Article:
Europe’s gas prices are falling in response to signs that continental European countries will be able to survive this winter, as the EU promises to take further steps to tackle the region’s current energy crisis.
Gas is getting cheaper
Amsterdam’s benchmark gas contracts (ICE Entawex Dutch TTF) are down 5.9 percent up to EUR 177.70 per MWh, the brokers inform.
Last week, 15 European Union countries, including Poland, sent a joint letter to the European Commission last week, in which they demanded that a price limit be introduced for wholesale gas transactions in the EU. They were convinced that this measure would be among the EC’s proposals aimed at lowering energy prices. However, this has not happened yet.
Apart from Poland, the letter was signed by: Belgium, Bulgaria, Croatia, France, Greece, Italy, Latvia, Lithuania, Malta, Portugal, Romania, Slovakia, Slovenia and Spain.
In the EU, actions aimed at reducing the demand for energy and taking over the excess profits of energy companies are supported.
Countries in the region are forced to act quickly after cuts in gas supplies from Russia to Europe threaten a recession in the region’s economy and fuel inflation.
Tensions on the West-Moscow line have increased recently after the outbreaks of the Nord Stream pipelines, which European politicians have called sabotage.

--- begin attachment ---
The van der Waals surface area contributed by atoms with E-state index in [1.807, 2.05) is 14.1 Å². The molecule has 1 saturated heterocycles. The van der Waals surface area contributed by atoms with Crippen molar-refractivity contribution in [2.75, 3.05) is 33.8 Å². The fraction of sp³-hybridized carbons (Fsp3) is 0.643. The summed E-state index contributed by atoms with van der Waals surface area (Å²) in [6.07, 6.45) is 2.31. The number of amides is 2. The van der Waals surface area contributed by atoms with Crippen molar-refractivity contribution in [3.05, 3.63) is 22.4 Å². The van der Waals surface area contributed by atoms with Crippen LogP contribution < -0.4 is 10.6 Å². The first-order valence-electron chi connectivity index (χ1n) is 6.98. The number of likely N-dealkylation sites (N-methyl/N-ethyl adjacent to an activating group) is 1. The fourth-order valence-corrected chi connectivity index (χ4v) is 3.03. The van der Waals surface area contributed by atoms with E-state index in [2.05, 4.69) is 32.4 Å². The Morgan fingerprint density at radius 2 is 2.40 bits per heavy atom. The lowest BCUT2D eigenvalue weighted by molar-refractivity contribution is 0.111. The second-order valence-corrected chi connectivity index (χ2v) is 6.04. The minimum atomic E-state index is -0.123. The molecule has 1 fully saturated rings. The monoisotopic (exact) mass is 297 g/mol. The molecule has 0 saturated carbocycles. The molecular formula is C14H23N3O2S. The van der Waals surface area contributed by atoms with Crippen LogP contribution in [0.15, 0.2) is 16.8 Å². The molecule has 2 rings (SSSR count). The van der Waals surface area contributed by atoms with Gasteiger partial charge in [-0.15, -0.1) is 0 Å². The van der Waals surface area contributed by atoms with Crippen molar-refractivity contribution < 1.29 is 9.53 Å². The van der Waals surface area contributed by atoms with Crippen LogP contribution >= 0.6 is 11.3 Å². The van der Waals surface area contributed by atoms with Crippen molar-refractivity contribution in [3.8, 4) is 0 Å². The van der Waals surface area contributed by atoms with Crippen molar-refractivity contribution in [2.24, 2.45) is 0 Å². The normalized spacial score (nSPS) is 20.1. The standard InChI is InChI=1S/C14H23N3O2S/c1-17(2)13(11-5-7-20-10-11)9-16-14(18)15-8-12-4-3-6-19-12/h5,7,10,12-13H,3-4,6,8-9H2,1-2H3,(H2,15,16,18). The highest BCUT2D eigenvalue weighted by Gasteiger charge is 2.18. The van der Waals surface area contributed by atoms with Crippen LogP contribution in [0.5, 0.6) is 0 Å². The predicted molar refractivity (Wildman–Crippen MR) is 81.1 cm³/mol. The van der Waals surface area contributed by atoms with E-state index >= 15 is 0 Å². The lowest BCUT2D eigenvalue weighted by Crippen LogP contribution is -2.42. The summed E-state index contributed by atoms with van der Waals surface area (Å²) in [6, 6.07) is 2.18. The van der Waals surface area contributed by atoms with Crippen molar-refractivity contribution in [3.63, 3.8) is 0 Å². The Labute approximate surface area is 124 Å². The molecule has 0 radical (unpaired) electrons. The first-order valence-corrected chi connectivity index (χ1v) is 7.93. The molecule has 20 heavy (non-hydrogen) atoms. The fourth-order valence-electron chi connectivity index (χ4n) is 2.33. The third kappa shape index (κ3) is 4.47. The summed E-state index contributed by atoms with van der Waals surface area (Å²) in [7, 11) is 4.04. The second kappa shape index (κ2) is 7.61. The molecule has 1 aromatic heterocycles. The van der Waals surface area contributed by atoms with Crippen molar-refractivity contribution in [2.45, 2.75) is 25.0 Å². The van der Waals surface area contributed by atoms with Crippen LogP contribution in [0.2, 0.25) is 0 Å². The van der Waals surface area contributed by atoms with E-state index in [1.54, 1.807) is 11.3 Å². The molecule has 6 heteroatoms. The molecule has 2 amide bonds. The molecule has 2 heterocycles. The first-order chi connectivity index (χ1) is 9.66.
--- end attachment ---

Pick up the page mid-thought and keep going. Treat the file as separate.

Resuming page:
The Nord Stream links are not working, so it eliminates the possibility of restoring gas supplies in Russia to Europe in the near future and before the winter.
“The good news is that Russia seems to be close to + playing its last card + when it comes to gas for Europe” – write Timera Energy analysts in a market note.
“However, the energy challenges facing Europe will not disappear with the + flowering of the first daffodils in the spring of next year”, they add.
Gas from Russia flows to Europe via Ukraine, but these supplies remain threatened as long as the war in Ukraine continues.
Gas is also supplied via the TurkStream gas pipeline to some smaller countries, including Turkey.
Over the weekend, Gazprom suspended gas supplies to Italy as a result of an open “fight” for legal regulations.
The question remains in the markets whether Europe will be able to replenish its gas storage facilities next year in the absence of fuel supplies from Russia.
Situation may worsen in the winter
Currently, gas storage in the EU is approx. 88%. compared to the 5-year average of 86%, thanks to large imports of LNG, especially from the USA, but the situation may worsen with the advent of colder months.